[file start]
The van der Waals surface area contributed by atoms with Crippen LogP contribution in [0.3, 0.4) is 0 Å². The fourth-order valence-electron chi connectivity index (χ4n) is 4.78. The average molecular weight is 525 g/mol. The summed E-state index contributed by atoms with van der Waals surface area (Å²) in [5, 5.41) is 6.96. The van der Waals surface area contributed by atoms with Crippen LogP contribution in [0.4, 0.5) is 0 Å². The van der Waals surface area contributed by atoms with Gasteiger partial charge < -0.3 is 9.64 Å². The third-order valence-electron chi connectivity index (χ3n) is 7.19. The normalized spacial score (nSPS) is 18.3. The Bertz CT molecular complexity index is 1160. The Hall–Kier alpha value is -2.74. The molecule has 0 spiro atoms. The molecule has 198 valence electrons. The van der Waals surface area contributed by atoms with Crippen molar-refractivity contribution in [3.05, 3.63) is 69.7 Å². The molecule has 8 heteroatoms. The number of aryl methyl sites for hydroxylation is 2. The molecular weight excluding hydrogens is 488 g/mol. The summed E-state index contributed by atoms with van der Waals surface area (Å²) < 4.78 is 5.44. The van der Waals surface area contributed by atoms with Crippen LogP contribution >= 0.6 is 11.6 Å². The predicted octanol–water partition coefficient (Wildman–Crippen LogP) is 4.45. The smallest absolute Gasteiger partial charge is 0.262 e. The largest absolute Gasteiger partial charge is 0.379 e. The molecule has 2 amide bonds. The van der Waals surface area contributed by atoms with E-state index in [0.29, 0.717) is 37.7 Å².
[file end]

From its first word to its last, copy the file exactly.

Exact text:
The van der Waals surface area contributed by atoms with Crippen LogP contribution in [0.3, 0.4) is 0 Å². The fourth-order valence-electron chi connectivity index (χ4n) is 4.78. The average molecular weight is 525 g/mol. The summed E-state index contributed by atoms with van der Waals surface area (Å²) in [5, 5.41) is 6.96. The van der Waals surface area contributed by atoms with Crippen LogP contribution in [0.4, 0.5) is 0 Å². The van der Waals surface area contributed by atoms with Gasteiger partial charge < -0.3 is 9.64 Å². The third-order valence-electron chi connectivity index (χ3n) is 7.19. The normalized spacial score (nSPS) is 18.3. The Bertz CT molecular complexity index is 1160. The Hall–Kier alpha value is -2.74. The molecule has 0 spiro atoms. The molecule has 198 valence electrons. The van der Waals surface area contributed by atoms with Crippen molar-refractivity contribution in [3.05, 3.63) is 69.7 Å². The molecule has 8 heteroatoms. The number of aryl methyl sites for hydroxylation is 2. The molecular weight excluding hydrogens is 488 g/mol. The summed E-state index contributed by atoms with van der Waals surface area (Å²) < 4.78 is 5.44. The van der Waals surface area contributed by atoms with Crippen LogP contribution >= 0.6 is 11.6 Å². The predicted octanol–water partition coefficient (Wildman–Crippen LogP) is 4.45. The smallest absolute Gasteiger partial charge is 0.262 e. The largest absolute Gasteiger partial charge is 0.379 e. The molecule has 2 amide bonds. The van der Waals surface area contributed by atoms with E-state index in [0.29, 0.717) is 37.7 Å².